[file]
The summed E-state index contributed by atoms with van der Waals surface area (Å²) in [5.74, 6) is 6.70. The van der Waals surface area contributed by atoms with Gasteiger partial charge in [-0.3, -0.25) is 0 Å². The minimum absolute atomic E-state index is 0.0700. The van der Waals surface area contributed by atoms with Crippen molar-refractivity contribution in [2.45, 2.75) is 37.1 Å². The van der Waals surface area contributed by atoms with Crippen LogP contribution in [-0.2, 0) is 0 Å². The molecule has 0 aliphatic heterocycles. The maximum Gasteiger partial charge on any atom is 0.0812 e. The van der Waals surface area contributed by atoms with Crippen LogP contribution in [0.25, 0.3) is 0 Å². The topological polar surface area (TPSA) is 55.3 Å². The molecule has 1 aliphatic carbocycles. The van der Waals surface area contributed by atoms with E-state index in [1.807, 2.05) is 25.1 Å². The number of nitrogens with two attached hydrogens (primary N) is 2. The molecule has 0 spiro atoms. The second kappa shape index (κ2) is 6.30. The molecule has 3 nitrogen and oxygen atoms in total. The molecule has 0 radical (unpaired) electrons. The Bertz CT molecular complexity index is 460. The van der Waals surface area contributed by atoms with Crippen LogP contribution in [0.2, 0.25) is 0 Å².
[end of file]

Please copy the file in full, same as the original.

The summed E-state index contributed by atoms with van der Waals surface area (Å²) in [5.74, 6) is 6.70. The van der Waals surface area contributed by atoms with Gasteiger partial charge in [-0.3, -0.25) is 0 Å². The minimum absolute atomic E-state index is 0.0700. The van der Waals surface area contributed by atoms with Crippen molar-refractivity contribution in [2.45, 2.75) is 37.1 Å². The van der Waals surface area contributed by atoms with Crippen LogP contribution in [-0.2, 0) is 0 Å². The molecule has 0 aliphatic heterocycles. The maximum Gasteiger partial charge on any atom is 0.0812 e. The van der Waals surface area contributed by atoms with Crippen LogP contribution in [0.25, 0.3) is 0 Å². The topological polar surface area (TPSA) is 55.3 Å². The molecule has 1 aliphatic carbocycles. The van der Waals surface area contributed by atoms with E-state index in [1.807, 2.05) is 25.1 Å². The number of nitrogens with two attached hydrogens (primary N) is 2. The molecule has 0 spiro atoms. The second kappa shape index (κ2) is 6.30. The molecule has 3 nitrogen and oxygen atoms in total. The molecule has 0 radical (unpaired) electrons. The Bertz CT molecular complexity index is 460. The van der Waals surface area contributed by atoms with Crippen LogP contribution in [0.2, 0.25) is 0 Å².